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A Land Without Fences: complete session

by Paper Bag:

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Vinyl Walls 02:55
Windows 02:44
Faith Opaque 03:12
S.S. McG. 01:14
Their Fault 01:07
Dachau 03:33
Ground Zero 02:17
Mutant Cola 03:27
Huzzah 03:07


Tracks 1-13: original album
Tracks 14-21: previously unreleased session tracks

Original album liner notes by Bob Morris:

Paper Bag plays improvised music, and nothing but improvised music. Which is, indeed, something to ponder. For when they go onstage, or into a studio or a rehearsal hall, they deliberately and intentionally have no idea at all what sort of music will emerge. All their music is completely spontaneous and improvised, all of the time. This is an attitude that stops other musicians in their tracks, for after all, it's hard enough to get onstage and do a rehearsed set, but to get onstage and create your music as it happens, well...

In less competent hands, this type of spontaneous music could degenerate into aimless noodling. But not here. By dint of their considerable musicianship, arsenals of equipment, and near psychic communication, the music they produce has structure and direction. Unlike some improv outfits, who explore ideas in just a few genres, Paper Bag draws ideas from all over. Progressive guitar meanderings. Spoken word/poetry rants with a minimal backdrop. Industrial noise blasts. Good old rock and roll. Experimental tape loops with walls of percussion. Quiet jazz. Get the idea?

The members of this band are True Believers in the importance of improvised music. The band was formed with that goal in mind and have deviated not one whit from it since. In an era of plastic bands with plastic principles, it's heartening to see a band that genuinely believes in what they do. And, for those of you with suspicious minds (like I was at first), I've watched them rehearse, record albums, and play live. They genuinely play improvised music all the time. Period.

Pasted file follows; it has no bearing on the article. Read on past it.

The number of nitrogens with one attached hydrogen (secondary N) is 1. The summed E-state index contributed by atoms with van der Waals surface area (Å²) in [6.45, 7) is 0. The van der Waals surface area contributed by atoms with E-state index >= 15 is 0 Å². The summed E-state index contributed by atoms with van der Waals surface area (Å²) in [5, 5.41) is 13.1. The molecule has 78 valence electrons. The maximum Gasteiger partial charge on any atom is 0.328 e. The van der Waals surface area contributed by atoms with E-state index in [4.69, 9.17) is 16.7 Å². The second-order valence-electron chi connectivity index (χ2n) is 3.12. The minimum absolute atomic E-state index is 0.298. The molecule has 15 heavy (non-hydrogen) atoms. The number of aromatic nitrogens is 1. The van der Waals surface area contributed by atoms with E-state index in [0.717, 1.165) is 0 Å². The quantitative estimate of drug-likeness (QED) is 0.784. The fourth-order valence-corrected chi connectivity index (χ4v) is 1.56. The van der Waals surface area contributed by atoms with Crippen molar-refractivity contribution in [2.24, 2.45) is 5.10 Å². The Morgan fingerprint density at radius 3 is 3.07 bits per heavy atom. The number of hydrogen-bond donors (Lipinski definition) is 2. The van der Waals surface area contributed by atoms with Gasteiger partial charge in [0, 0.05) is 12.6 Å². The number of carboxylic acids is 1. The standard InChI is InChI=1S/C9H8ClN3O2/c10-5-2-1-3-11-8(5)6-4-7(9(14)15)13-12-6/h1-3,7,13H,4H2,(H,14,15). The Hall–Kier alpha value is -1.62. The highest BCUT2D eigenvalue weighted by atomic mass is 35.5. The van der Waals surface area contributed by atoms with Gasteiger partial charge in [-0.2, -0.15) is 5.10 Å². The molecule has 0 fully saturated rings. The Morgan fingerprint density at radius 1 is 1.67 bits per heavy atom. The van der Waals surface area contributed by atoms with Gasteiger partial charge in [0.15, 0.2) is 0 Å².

Improvised music has a certain vitality and life that is absent in studio recordings with massive overdubs and dial twiddling. (Don't be fooled by so-called "live" albums either, once the engineer gets done, it's anything but "live".) So, if you want to hear some fine sounds, direct from the musicians to you, give a listen to the music herein.

Notes on the recording and remaster, by Greg Segal:

Live to digital was fairly new at the time, certainly it was to us, and also to Phil Newman, who was doing the recording. What we knew was, we couldn't go over a certain volume, because DAT didn't saturate like regular tape, when things got too loud. Instead, it gave a horrible click sound which we wanted to avoid! No second takes on our stuff, if we distorted that way, the piece was blown. So we tried not to go too loud. However, that was difficult so Phil had the master level down lower than normal, resulting in a tape that didn't have horrible clicks, but the quiet stuff was REALLY quiet. This meant that transfers to any analog format, whether to vinyl or cassette, would have noticeably more hiss than normal during those quiet parts. So this complicated things.

Worse, there was a bad technical glitch. We were backing up the digital recording with analog, which meant a few stops to change reels.During reel tape two (we did three). I don't recall for sure what happened, I think we might have been picked up through the bleed in George's cabinet mic, which was the only thing on. This would account for him being huge in the mix, with M., who was near him, running a close second, and Kenny and I, who were across the room, significantly lower in the mix. Phil spotted the problem most of the way through tape two, fixed it while we were rolling, so the last piece was fine.